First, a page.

It ends, and there’s some form of lengthy monologue about Berlin, or techno, or Ben, or something – but the prizefighter isn’t listening. He’s closing Dekmantel on another stage in 20 minutes.

21:30

UFO Stage / Set 4

All smiles now. Rolling through tunes, trying things out, experimenting, bro-hugging Marcel Dettmann who hangs around briefly after his own set. “Yeah, I’m pretty relieved
it’s over. Grab a drink!”

August 8 / 22:48

Gallipoli, Italy

“I was into Pokémon, sure. But in the 90s, back when it was cooler,” Marcel Dettmann states solemnly. We’re one of perhaps a 16-strong Klock and Dettmann entourage in a seafront restaurant. Ben’s spent most of the evening laughing and cracking jokes. Any final post-set doubts about his performance were put to bed an hour ago during the airport hotel transfer, when Randy showed us a meme taken from the comments left on Boiler Room’s Facebook page. “Just Fuck Me As Hard As Ben Klock’s Boiler Room Set” it reads.

Now Ben’s interchanging between topping up wine glasses, talking about everything from the merits of cooked vs raw seafood to the way his home town of Berlin has changed to become more outward-looking, and learning new words. He professes open amazement that ‘porcupine’ in Italian means something roughly along the lines of “land-sea urchin” (though his enthusiasm may be vaguely linked to the fact that the information comes from a tall, tattooed Italian supermodel parked next to him at dinner). Eventually, the group piles into three cars and is driven around the corner to Cave Gallipoli.

August 9 / 01:18

Cave Gallipoli / Set 5

Marcel & Ben take the stage for a B2B set. Perhaps 1,500 people are jammed into the space. An interesting dynamic emerges on the decks: Marcel the extrovert, setting up camp at the mixer, flashing up faders and allowing heavy drops; Ben off to the side, even when it’s his cue, working the EQs, the effects, all precision. From 02:30 Ben stops playing reactively to Marcel’s cues, however, and takes matters up a notch with a series of deft track switches. The crowd surges in response. Marcel waves in a wall of snares. The two are now shoulder to shoulder, grinning. Competitive schoolboys. Marcel the jock; Ben the chess player. The two run up a Jenga tower of synths and risers, Ben all the while running a fine line between letting the clutch all the way up and holding back: a frenzied sea below leaning on every hook, every change, waiting for the techno promise of another drop somewhere over the horizon. The crowd have lost their shit. At 05:30 Ben just manages to escape the people now clambering over the booth. We dive up a series of side passages behind a toilet block and emerge into a back room where an afterparty is kicking off. Phone stashed.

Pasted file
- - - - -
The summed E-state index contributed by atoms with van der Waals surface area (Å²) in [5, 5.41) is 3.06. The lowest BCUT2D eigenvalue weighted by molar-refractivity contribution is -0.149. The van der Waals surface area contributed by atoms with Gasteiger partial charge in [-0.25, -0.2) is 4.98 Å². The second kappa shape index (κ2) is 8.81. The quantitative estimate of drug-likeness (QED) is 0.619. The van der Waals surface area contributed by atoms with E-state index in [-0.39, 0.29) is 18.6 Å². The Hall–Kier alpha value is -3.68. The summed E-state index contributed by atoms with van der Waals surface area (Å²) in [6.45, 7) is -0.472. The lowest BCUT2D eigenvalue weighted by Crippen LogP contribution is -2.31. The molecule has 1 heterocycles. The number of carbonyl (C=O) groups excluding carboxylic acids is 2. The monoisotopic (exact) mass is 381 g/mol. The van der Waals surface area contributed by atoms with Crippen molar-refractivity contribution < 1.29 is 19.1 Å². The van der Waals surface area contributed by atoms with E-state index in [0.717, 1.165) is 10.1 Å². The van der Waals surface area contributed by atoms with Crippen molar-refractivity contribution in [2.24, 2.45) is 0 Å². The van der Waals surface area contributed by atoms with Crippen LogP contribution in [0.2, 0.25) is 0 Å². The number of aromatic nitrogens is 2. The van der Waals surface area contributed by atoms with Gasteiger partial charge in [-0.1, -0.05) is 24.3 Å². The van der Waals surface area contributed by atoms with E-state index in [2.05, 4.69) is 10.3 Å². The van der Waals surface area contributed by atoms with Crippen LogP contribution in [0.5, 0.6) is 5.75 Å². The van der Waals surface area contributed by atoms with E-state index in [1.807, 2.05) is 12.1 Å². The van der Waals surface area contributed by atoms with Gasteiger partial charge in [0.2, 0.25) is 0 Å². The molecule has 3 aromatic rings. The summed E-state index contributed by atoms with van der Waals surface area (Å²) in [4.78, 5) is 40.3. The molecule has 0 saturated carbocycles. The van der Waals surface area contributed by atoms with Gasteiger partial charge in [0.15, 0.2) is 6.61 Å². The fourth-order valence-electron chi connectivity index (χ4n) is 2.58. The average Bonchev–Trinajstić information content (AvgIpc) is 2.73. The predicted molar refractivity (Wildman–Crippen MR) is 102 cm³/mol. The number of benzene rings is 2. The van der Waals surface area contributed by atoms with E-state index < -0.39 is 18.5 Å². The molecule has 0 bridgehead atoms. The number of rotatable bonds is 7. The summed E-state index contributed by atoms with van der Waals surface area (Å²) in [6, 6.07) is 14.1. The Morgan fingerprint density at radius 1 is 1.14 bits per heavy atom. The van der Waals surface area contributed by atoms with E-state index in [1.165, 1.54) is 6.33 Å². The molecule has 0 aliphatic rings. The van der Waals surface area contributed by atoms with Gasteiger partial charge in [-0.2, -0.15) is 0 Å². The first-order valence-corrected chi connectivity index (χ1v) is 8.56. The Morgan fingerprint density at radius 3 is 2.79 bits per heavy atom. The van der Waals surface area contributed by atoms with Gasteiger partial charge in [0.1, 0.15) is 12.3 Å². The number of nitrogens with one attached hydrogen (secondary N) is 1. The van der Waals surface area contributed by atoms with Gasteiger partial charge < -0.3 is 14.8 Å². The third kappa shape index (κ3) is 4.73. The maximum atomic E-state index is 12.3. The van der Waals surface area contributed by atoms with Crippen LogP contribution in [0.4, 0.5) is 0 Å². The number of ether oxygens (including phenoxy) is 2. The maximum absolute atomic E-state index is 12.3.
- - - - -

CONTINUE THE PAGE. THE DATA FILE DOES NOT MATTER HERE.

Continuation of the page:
August 10 / 23:54

Sardinia

We’ve spent a vaguely hungover day drifting from boutique hotel to Rome’s airport, to Sardinia, and probably the most luxurious hotel Mixmag has ever seen. Now a group of slick Italian promoters are plying us with wine. What began as a polite conversation soon descends into laughter as the promoters and Ben swap stories about Naples.

Five bottles of wine and four kilos of raw fish later there’s a change in temperature as the promoter receives a phonecall. The Allen & Heath mixer has been swapped for a DJM 600. This is not good. Ben explains why, based on audio quality and EQ functions. But it’s not as simple as that. “The booth is the one constant on tour,” he tells us. “The one thing that stays the same, no matter where you are. That’s why you have a rider. The crowd can be huge, small, the audio can be thin, or booming, In order to connect with everyone I have to feel relaxed in my work-space, it has to feel comfortable. Because when you’re on tour, the booth is home.”